Artists, merchants see hope through art in restoration of hall above Hollins Market Theater, gallery planned for 160-year-old space

January 02, 1996|By Joan Jacobson | Joan Jacobson,SUN STAFF

Where others see bleakness and rot in the abandoned hall above Hollins Market, the merchants and artists of Southwest Baltimore see hope through art.

They want to restore the historic hall -- with its grand, 40-foot ceiling and 15-foot-tall windows -- into a performing arts center and art gallery with programs for local schoolchildren.

"I like to joke that we'll have everything from bingo to ballet," said Ted Getzel, president of the Southwest Merchants and Artisans Guild and co-owner of Mencken's Cultured Pearl restaurant.

Mr. Getzel has joined other merchants, residents and artists to form Hollins Hall Inc. in a bid to rebuild the hall in a neighborhood where some of the city's most talented artists live among the city's poorest families.

They already have renovation plans for the 5,000-square-foot space in the Union Square Historic District, better known to locals as "SoWeBo" -- short for Southwest Baltimore. Local artists are eager to perform there and work with children at the nearby James McHenry Elementary School.

All the organizers need is $750,000 to rebuild the hall, which hasn't been used in almost 30 years. It served Southwest Baltimore for more than a century as a community hall for political meetings, dances, weddings and recreation.

The hall -- which was built with the market in 1836 at Hollins Street and South Carrollton Avenue -- is the only remaining one of its kind in Baltimore, said Scott Smith, city market director. Other community halls that once operated above city markets were destroyed in fires and never replaced.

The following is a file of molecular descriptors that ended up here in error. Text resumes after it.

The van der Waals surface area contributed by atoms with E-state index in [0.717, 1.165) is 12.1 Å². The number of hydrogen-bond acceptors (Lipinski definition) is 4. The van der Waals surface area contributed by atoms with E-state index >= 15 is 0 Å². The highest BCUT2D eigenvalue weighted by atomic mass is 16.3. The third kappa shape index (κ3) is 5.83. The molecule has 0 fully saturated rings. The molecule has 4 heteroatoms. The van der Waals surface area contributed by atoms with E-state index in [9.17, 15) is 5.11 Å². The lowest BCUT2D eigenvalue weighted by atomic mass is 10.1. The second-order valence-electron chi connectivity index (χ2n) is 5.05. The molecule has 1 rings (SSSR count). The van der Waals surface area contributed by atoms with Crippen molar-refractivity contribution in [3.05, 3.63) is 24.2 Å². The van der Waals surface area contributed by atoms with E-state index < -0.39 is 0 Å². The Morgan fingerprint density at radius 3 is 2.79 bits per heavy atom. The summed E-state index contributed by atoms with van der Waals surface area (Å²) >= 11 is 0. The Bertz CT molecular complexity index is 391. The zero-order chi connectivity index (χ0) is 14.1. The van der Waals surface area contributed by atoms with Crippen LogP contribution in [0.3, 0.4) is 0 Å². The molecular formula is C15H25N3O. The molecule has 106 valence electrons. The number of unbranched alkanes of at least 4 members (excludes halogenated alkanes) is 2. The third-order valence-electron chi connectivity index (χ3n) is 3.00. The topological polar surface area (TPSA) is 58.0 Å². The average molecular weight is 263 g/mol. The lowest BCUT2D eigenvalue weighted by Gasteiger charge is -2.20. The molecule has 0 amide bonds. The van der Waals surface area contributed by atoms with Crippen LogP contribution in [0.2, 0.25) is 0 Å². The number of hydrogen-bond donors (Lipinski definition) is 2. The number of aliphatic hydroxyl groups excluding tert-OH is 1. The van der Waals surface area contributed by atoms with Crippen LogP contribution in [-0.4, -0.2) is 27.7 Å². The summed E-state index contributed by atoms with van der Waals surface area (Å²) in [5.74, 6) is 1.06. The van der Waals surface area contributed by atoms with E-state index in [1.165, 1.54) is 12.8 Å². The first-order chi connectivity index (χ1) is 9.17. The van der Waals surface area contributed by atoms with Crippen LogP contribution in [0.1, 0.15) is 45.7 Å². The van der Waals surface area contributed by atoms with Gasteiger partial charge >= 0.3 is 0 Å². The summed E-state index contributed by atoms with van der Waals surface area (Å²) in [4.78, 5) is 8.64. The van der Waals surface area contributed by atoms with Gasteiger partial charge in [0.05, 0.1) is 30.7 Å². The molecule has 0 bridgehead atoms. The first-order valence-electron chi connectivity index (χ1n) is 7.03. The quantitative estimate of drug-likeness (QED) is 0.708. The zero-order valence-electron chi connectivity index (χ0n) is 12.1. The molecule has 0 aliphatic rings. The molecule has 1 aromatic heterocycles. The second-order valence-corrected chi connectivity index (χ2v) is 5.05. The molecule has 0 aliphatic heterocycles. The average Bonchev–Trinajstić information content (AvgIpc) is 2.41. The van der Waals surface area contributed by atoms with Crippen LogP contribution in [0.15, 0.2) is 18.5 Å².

The project has brought together an eclectic group of people.

Artist Anthony Corradetti -- who converted the once-abandoned comfort station of the market into his studio six years ago -- could showcase his stunning glasswork there.

The Black Cherry Puppet Theater, which operates its studio in a building across from the market, could find a place to perform its marionette shows in a theater that could hold 500 people.

John A. Howard-Algarin, a city court clerk who neither lives nor works in the neighborhood, is involved because he wants to see the establishment of Baltimore's first multicultural art center, which could bring local students to after-school programs ranging from African dancing to play writing.

A poetry lover, Mr. Howard-Algarin also would love to see the center used for poetry "slams," in which audiences rate poets' work much like Olympic judges.

The idea to convert the old hall into an arts center has been considered in SoWeBo for more than a decade. But only recently has Hollins Hall Inc. been formed to apply to the Internal Revenue Service for nonprofit status and look for funds.

Mr. Getzel has received letters of support from Mayor Kurt L. Schmoke, and the Hollins Hall project was included in the city's proposal for its $100 million federally funded empowerment zone.

But, Mr. Getzel said, SoWeBo leaders recently were disappointed to learn that the empowerment zone budget has no money for Hollins Hall.

They are looking for money to pay someone to write grant proposals to get the project off the ground, he said.

"We want a little energy to cross Martin Luther King Boulevard. We're tired of being left out of everything," Mr. Getzel said.

Anyone interested in working on the Hollins Hall project may call Dorothy Talbot at 332-8262.

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